Departing from Almaty, the former capital of Kazakhstan, our train set off with a sharp lurch heading westwards along the traces of the legendary Silk Route: a network of age-old trade routes between Xian and Constantinople, Baghdad and Rome, on which, thousands of years ago, the great peoples of the East and West first came into contact with one another to exchange wares.
In just a few hours we will reach the border of Uzbekistan as it is today, where the once powerful trade centres of Buchara, Chiwa and Samarqand rivalled one another in wealth, beauty and splendour. Even more than 600 years ago silk, tea, paper, porcelain, sealing wax and spices from the East were exchanged for gold and silver, wool, ivory, walnuts and glass. So, as the happily treasured secret of the silkworm and its wonderful shimmering, light threads remained a mystery to the Europeans for a long time, so too did the Asians marvel at green, red and yellow glass and consequently paid a high price.
It was the shift of trade to the faster and safer sea route that first signified the end of the large caravans that previously had to venture over the snow passes of the Ala-Tau Mountains, as well as through the dangerous Kyzylkum Desert, where scorching heat and deadly bandits awaited the travellers before the Chiwa Oasis. In around 1220, the Mongolian hordes naturally brought a powerful setback, Dschingis Khan, who once in a "sermon" from the pulpit in Buchara referred to himself as the "scourge of God."
Today, the roads of the Silk Route in Central Asia are becoming important again. Not only due to tourism, but also because of the affiliated groups concerned with natural gas and crude oil, because many of the former Soviet Republics of the region are rich in these natural resources and, despite all of the political problems, amongst others, an 8000 kilometre long pipeline that would reach as far as China and Japan is being considered. The building of this new "Silk Route Pipeline" is seen by many critics as the real reason for the generous act by the USA in freeing Afghanistan from the Taliban.
While the train rolls past herds of sheep in the corridors of the Ala-Tau Mountains, the passengers taste various local vodkas in both of the restaurants. Pepper Vodka, Nut Vodka and a shot of the best on offer, helped along with bread, pickles and herrings with onions.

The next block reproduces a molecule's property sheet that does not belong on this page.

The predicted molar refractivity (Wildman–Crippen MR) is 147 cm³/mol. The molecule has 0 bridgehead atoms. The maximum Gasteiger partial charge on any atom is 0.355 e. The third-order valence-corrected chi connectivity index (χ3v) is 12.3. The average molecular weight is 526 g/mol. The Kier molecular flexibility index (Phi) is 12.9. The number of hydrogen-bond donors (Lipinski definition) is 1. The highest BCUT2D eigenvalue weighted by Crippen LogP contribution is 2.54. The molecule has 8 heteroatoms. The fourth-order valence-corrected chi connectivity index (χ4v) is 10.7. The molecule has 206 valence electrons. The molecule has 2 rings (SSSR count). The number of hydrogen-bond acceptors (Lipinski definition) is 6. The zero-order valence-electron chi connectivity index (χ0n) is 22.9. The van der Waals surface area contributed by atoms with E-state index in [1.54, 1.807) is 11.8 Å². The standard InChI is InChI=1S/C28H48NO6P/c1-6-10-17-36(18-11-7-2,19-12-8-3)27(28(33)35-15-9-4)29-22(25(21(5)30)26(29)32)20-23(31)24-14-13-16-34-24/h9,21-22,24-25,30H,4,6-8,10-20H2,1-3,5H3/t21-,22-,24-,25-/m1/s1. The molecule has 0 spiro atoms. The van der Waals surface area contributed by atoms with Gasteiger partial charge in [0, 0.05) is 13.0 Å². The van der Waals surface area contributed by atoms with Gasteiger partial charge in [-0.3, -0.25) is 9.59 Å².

We receive instructions from the tour guide on how to deal with the Uzbekistani passport control: "Step out of your compartment, look the inspector in the eye, and allow the soldiers to check underneath your bed for smuggled people. – No one looks for blind passengers. Actually the officials are very friendly, and just want to have a quick look in the attractively furnished two- and four-bed compartments and exchange a few words, in order to demonstrate their knowledge of English.
Perfumes and odours from the Samarqand Bazaar are carried by the wind. Anybody who has anything to sell comes here: one man has two sacks full of wine grapes; another has a wheelbarrow of melons. A young boy balances a trayful of fresh Sesame Flatbread on his head. Curry hangs in the air, followed by the scent of roasted apricot stones and ground nuts. Enterprising tea-traders attempt to drown out the loud-speaker used by the cassette vendors, who in turn wage a musical duel with those roasting shish kebabs on the roadside. Mountains of glistening rock candy are on offer, and right next door Kurtob-balls: a hand-rolled, dried fresh cheese that is mixed with chilli and ends up in Uzbekistan soup. A favourite dish of the Uzbekistanis is "Pluv", a pot of rice with mutton, fish or chicken, onions, garlic and tomatoes, sweetened with raisins, pears, apples or pomegranate seeds.
Central Asia is also the land of Turkish domes. The minaret Tscharr Minar and the Ark of Emir in Buchara, the "Tile Turbans" in the palatial old town of Chiva, the imposing Registan square in Samarqand: They all used to glow a turquoise blue colour at the time of Sultan Timur Leng and Nasreddin Hodja, the "Till Eulenspiegel" of the East. Alongside the legendary fairytales from 1001 Nights, the humorous anecdotes of the scholar riding a donkey also reached Europe. In Buchara there is even a monument erected after Hodja.
This special train journey along the Silk Route is a unique, convenient and safe opportunity to visit Central Asia, if you can consider the little things (such as a trickling shower on the train) as part and parcel of oriental adventure. A tip for undisturbed sleep on board: take ear plugs!! The railway system and the noise insulation on the "flying carpets" are not as good as ours.